On November 26 they came in sight of Karnak and landed near the great sanctuary. During the next few days Roberts drew several pictures of the Temple of Karnak (No. 19, 20). In his diary we find the sentences: "Karnak is even more astonishing than Luxor. Its magnificence is unimaginable. Trying to describe rationally what I have seen would be ridiculous."
Maybe for this reason he only spent one day, December 1, in Luxor and travelled next the plain of Thebes to depict the Valley of the Kings (No. 21), the Colossi of Memnon, and the Ramesseum at Thebes. They left ancient Thebes on afternoon December 5 and reached Dendera the next morning and Roberts set to work enthusiastically (No. 22). By December 9 Roberts had 100 drawings of all the well known temples from Abu Simbel to Dendera and he decided to be satisfied with his work and to go straight back from Dendera to Cairo.
They finally reached Cairo on the morning of December 21. Roberts rented a house and spent over a month there. Dressed like an Arab he recorded the people, streets, and architecture, drawing more than two dozen pictures of the town (No. 23 - 28). January 17, 1839, he returned to the Pyramids after his first visit three and a half months before and he made some splendid drawings of the Pyramids and the Sphinx (No. 29, 30).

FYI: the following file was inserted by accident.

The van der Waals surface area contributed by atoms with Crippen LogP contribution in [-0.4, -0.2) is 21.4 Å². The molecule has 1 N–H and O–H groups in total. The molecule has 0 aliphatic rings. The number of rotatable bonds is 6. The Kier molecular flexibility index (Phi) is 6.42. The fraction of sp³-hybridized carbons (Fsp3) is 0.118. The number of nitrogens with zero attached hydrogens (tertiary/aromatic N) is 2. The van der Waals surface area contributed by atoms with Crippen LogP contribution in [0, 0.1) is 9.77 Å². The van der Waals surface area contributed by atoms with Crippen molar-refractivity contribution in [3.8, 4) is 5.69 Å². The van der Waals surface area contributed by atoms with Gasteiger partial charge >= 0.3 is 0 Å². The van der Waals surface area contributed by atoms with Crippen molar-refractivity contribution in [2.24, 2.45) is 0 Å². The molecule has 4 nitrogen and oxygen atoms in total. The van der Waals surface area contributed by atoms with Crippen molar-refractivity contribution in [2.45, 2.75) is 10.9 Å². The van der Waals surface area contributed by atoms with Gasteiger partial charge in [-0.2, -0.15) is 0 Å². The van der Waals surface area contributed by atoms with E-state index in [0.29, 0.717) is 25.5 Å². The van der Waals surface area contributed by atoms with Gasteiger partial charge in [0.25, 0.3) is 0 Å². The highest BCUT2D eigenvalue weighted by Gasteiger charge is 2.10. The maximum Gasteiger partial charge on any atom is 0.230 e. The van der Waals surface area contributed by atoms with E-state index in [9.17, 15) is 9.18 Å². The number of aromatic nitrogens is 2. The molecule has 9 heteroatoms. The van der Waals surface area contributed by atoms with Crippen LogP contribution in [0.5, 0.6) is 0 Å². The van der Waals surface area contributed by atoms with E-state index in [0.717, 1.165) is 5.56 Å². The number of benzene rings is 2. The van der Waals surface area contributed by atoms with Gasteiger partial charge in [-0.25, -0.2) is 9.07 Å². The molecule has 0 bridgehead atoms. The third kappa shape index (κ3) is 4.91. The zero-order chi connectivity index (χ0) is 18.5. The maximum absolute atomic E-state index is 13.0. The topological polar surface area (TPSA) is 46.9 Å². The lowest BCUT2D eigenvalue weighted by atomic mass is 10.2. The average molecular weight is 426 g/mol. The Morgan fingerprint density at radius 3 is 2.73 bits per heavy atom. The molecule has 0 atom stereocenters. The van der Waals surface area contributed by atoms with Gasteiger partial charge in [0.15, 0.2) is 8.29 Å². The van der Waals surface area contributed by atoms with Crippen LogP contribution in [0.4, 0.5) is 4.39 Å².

Travels through the Holy Land
On February 7 he started the second part of his journey through the Near East. He left Cairo for the Holy Land in company with 15 Arab guards and 21 camels.
First they went via Suez to the Mount Sinai. Here they stayed from February 18 to 23 at the Monastery of St. Catherine (No. 31). Next they travelled along the Gulf of Aqaba (No. 32) to Petra and the Mount Hor. They reached this area on March 6, and Roberts painted all the historical sites around during the next five days (No. 33 - 38). Petra proved for Roberts a theatrical wonder, and, as he wrote in his diary "probably one of the greatest challenges on earth to a painter".
Leaving this area on March 11 they first passed Wadi Arabah (No. 39) and the Ruins of Semua (No. 40) on their way to Hebron. Before going to Jerusalem they made quite a detour via Beth Gebrin, the ancient Eleutheropolis (No. 41), Gaza, Askelon, Ashdod, Jaffa, and Lod, in order not to miss any of these important historical points of interest.